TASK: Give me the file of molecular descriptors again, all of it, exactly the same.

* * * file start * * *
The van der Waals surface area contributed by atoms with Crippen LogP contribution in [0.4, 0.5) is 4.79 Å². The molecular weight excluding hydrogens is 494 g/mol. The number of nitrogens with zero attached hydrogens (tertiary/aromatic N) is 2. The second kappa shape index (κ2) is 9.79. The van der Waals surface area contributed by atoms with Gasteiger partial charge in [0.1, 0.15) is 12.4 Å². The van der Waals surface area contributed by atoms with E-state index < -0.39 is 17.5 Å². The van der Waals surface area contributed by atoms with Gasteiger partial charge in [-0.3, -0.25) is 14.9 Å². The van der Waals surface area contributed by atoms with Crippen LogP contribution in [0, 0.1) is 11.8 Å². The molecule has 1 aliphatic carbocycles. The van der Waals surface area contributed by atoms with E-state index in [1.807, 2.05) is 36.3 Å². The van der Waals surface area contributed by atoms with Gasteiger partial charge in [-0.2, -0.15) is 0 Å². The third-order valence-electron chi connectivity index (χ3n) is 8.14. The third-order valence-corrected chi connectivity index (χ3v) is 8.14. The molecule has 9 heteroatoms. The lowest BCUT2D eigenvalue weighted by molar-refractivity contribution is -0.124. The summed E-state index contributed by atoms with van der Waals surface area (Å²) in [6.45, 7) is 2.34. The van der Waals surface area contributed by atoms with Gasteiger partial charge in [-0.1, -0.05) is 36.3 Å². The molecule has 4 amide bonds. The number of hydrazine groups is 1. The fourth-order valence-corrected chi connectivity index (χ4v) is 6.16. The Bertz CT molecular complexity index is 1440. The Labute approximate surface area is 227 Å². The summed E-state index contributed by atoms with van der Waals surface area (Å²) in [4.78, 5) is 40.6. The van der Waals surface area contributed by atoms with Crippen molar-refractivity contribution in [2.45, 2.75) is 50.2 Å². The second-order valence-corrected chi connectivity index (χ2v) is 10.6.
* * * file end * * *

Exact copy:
The van der Waals surface area contributed by atoms with Crippen LogP contribution in [0.4, 0.5) is 4.79 Å². The molecular weight excluding hydrogens is 494 g/mol. The number of nitrogens with zero attached hydrogens (tertiary/aromatic N) is 2. The second kappa shape index (κ2) is 9.79. The van der Waals surface area contributed by atoms with Gasteiger partial charge in [0.1, 0.15) is 12.4 Å². The van der Waals surface area contributed by atoms with E-state index < -0.39 is 17.5 Å². The van der Waals surface area contributed by atoms with Gasteiger partial charge in [-0.3, -0.25) is 14.9 Å². The van der Waals surface area contributed by atoms with Crippen LogP contribution in [0, 0.1) is 11.8 Å². The molecule has 1 aliphatic carbocycles. The van der Waals surface area contributed by atoms with E-state index in [1.807, 2.05) is 36.3 Å². The van der Waals surface area contributed by atoms with Gasteiger partial charge in [-0.2, -0.15) is 0 Å². The third-order valence-electron chi connectivity index (χ3n) is 8.14. The third-order valence-corrected chi connectivity index (χ3v) is 8.14. The molecule has 9 heteroatoms. The lowest BCUT2D eigenvalue weighted by molar-refractivity contribution is -0.124. The summed E-state index contributed by atoms with van der Waals surface area (Å²) in [6.45, 7) is 2.34. The van der Waals surface area contributed by atoms with Gasteiger partial charge in [-0.1, -0.05) is 36.3 Å². The molecule has 4 amide bonds. The number of hydrazine groups is 1. The fourth-order valence-corrected chi connectivity index (χ4v) is 6.16. The Bertz CT molecular complexity index is 1440. The Labute approximate surface area is 227 Å². The summed E-state index contributed by atoms with van der Waals surface area (Å²) in [4.78, 5) is 40.6. The van der Waals surface area contributed by atoms with Crippen molar-refractivity contribution in [2.45, 2.75) is 50.2 Å². The second-order valence-corrected chi connectivity index (χ2v) is 10.6.